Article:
The Kempfield Pool was devoid of fly fishers as I began to look for rising trout. An odd fly, tied with no body with just a bronze mallard wing and a tight collar of light blue hen hackle was the fly of choice. My friend Kim, a local fish hawk, gave it to me. He knows his "stuff" and that was good enough for me. First, this fly is designed to sink but the first ten casts and the first two trout (browns) liked it on the surface. Both of these fish were between 14 and 16 inches. Then a rainbow made its appearance. (see photo) It's late for rainbows on this river but the water is still high and that's helping them.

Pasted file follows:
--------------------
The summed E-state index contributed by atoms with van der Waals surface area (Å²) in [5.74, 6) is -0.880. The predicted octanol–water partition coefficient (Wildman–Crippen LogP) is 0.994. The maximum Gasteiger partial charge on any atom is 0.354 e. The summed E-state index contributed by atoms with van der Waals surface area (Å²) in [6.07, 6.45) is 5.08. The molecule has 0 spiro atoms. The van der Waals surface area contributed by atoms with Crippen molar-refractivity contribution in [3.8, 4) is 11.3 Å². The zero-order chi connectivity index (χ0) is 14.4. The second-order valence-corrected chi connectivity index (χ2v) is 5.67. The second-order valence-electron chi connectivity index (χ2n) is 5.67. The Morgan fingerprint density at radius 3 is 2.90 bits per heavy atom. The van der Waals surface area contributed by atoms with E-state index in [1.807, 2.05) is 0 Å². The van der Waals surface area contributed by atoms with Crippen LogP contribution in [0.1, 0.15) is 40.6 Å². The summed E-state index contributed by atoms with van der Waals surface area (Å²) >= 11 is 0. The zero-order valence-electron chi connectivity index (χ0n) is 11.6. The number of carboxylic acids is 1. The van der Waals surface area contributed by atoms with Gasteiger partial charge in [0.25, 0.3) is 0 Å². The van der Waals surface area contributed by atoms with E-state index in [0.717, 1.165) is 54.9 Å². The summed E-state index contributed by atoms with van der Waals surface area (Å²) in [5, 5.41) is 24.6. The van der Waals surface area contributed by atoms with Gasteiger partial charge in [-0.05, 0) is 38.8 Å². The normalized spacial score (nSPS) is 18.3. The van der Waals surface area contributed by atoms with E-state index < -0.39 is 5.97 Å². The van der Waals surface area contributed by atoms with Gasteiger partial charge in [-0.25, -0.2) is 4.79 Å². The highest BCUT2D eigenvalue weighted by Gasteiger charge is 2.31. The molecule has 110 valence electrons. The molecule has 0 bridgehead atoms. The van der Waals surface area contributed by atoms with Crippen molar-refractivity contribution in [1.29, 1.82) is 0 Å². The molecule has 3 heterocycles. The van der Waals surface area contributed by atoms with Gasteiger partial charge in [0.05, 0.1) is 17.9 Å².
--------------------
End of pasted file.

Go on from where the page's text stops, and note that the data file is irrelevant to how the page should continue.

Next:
Soon I saw a rise or should I say an "explosion"! It occured between two rocks that were just beginning to break the surface. This fish, most likely a large brown, would rise only every ten minutes or so. I threw everything at it from every angle. No runs, no hits, no errors but no fish. One more brown was caught a few yards above this fish but that was the evening.
Some advice when fishing the Kempfield Pool. Fish the areas above any rocks that break the surface.